Nothing in Monet’s work suggests that he had any deep interest in the figure as such, either as an autonomous psychological being or as a focus of desire…. The nude is unknown in his work. Libido flows elsewhere. Neither his portraits nor his family groups betray the slightest interest in carnal grace. From this point of view his sense of form is not only unresponsive but utterly undistinguished. There is nothing of that passionate rifling of detail—the articulation of a wrist, the juncture of head and neck, the quality of a hairline—that conveys so much of Cézanne’s eros; none of that sense of the luxury of form that comes from Renoir whether he is looking at a cheek, a breast, a bowl of fruit, or a summer meadow….

The very best of Forge’s text, fully one-third of it, is reserved for the late paintings, those which inspired the turnabout in Monet’s critical fortunes after 1950. He gives by far the most convincing account yet written of the probable relationship between Monet’s failing eyesight and the extravagant palette and surfaces of the late work. Of two paintings of the Japanese Bridge he writes,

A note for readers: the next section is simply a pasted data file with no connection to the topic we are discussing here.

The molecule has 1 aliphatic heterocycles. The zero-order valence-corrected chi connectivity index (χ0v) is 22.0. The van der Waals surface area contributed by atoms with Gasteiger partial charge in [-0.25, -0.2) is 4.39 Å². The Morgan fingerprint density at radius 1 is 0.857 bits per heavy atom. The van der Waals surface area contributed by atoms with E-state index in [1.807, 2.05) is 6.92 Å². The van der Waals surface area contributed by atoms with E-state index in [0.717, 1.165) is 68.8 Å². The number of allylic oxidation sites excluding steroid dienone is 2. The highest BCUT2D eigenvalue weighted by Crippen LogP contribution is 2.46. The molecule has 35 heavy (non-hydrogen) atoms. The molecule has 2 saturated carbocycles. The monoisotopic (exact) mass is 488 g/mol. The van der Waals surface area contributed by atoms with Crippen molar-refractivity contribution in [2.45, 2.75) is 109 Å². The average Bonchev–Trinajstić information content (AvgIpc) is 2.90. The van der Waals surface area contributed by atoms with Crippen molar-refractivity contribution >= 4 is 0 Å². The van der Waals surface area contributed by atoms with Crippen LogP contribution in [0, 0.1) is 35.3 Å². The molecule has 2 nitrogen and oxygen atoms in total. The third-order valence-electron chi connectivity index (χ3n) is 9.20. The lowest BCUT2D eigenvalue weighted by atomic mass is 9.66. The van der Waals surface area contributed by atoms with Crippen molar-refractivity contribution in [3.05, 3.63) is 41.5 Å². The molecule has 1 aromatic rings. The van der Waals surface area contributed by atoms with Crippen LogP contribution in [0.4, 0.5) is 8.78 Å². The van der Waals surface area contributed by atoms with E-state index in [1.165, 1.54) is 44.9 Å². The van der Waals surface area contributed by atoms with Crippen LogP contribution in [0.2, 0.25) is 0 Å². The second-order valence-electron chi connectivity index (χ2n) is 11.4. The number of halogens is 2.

The light behind the bridge flickers up and down in twists and swirls of burnt gold and acid yellow. At the foot of the canvas the water spreads in yellow. Somehow the bridge finds its space within this zone of yellow as into a tightly compressed shallow relief. A red moves across the entire surface, burrowing into the depth of shadow on the left, dragging the bridge, skipping, twirling, falling in the dense air between the bridge and the water, a movement in space rather than a picturing, recklessly at one with the picture surface, as if the whole extent of the picture, its furrowed front, had been felt at brush length to be the place.